Wednesday, January 18, 2012

Facebook Stalking in Family Law...Again

From the London Telegraph:

The popularity of social networking websites has seen an increase in breaches of guidelines against unplanned contact with hundreds of adopted children unexpectedly hearing from their natural families.

In the worst cases, some young people taken into care in the 1990s have seen relationships with their adoptive families completely break down after hearing from their biological parents.

Read more here.

MR

http://lawprofessors.typepad.com/family_law/2012/01/facebook-stalking-in-family-lawagain.html

Adoption, Current Affairs | Permalink

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Comments

We need more laws to protect the adoptees.

Posted by: Tulsa Divorce Attorneys | Jan 18, 2012 6:40:05 PM

I think it should be up to the adopted child as to which family members he/she wants to maintain a relationship with as a friend and to know his/her full life story of why he/she was adopted and why he/she was taken away. I think the era of closed adoptions and secret surnames is over with the popularity of Facebook and other tools to search others friends lists. A surprising number of teenagers have used these social media tools to initiate contact to their birth families. The real answer to this is going to be to give the child choice, openness, and social workers that are much more honest. There will be some phone calls, visits, and even reunions occurring before age 18. As the result, social workers, adoption agencies, child protective services, and the courts need to realize that a name change, or hiding an original birth certificate may not be sufficient anymore to prevent contact during childhood, and that it might be best if a child is determined to make contact (or the other way around) at a younger age, to start the counseling and support right then as opposed to making the determined kid do it in the dark using Facebook with no support. I would also like to say that some adoptees remember the names of their formal family or their birth surname especially if they were adopted at an age when their memory and reading vocabulary has somewhat developed.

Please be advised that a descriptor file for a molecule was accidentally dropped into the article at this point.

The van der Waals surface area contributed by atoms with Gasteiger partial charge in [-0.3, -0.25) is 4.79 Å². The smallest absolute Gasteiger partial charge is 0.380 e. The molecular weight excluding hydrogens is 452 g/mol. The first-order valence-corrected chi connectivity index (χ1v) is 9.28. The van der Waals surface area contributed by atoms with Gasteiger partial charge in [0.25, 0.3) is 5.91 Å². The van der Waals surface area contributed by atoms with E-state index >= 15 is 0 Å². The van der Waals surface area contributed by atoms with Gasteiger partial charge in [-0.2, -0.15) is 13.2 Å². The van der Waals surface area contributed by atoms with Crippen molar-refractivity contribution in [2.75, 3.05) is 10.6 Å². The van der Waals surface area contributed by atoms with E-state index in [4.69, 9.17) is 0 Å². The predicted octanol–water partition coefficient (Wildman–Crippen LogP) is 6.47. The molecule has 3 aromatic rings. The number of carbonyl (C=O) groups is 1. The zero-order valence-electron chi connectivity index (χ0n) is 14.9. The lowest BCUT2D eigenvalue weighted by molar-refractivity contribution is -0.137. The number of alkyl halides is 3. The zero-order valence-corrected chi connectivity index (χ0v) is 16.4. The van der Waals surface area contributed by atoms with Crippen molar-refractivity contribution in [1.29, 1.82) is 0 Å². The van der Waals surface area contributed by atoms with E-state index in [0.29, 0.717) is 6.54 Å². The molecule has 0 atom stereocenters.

Posted by: Stephen | Feb 20, 2012 3:08:30 PM

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